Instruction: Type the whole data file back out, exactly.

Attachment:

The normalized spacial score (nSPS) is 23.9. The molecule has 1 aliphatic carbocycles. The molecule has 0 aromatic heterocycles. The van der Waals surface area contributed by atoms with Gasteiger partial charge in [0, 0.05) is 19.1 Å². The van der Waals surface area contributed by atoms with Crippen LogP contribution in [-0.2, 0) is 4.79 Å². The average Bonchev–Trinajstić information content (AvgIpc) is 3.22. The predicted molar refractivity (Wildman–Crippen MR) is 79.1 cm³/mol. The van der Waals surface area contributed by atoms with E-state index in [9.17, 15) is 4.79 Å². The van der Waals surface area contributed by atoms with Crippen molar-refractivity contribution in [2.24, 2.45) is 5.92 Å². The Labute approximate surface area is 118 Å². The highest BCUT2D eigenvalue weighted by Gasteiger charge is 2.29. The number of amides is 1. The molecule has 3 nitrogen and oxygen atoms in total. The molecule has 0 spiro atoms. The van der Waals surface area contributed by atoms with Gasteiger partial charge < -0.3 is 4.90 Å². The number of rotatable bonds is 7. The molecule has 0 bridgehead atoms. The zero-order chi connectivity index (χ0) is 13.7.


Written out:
The normalized spacial score (nSPS) is 23.9. The molecule has 1 aliphatic carbocycles. The molecule has 0 aromatic heterocycles. The van der Waals surface area contributed by atoms with Gasteiger partial charge in [0, 0.05) is 19.1 Å². The van der Waals surface area contributed by atoms with Crippen LogP contribution in [-0.2, 0) is 4.79 Å². The average Bonchev–Trinajstić information content (AvgIpc) is 3.22. The predicted molar refractivity (Wildman–Crippen MR) is 79.1 cm³/mol. The van der Waals surface area contributed by atoms with E-state index in [9.17, 15) is 4.79 Å². The van der Waals surface area contributed by atoms with Crippen molar-refractivity contribution in [2.24, 2.45) is 5.92 Å². The Labute approximate surface area is 118 Å². The highest BCUT2D eigenvalue weighted by Gasteiger charge is 2.29. The number of amides is 1. The molecule has 3 nitrogen and oxygen atoms in total. The molecule has 0 spiro atoms. The van der Waals surface area contributed by atoms with Gasteiger partial charge < -0.3 is 4.90 Å². The number of rotatable bonds is 7. The molecule has 0 bridgehead atoms. The zero-order chi connectivity index (χ0) is 13.7.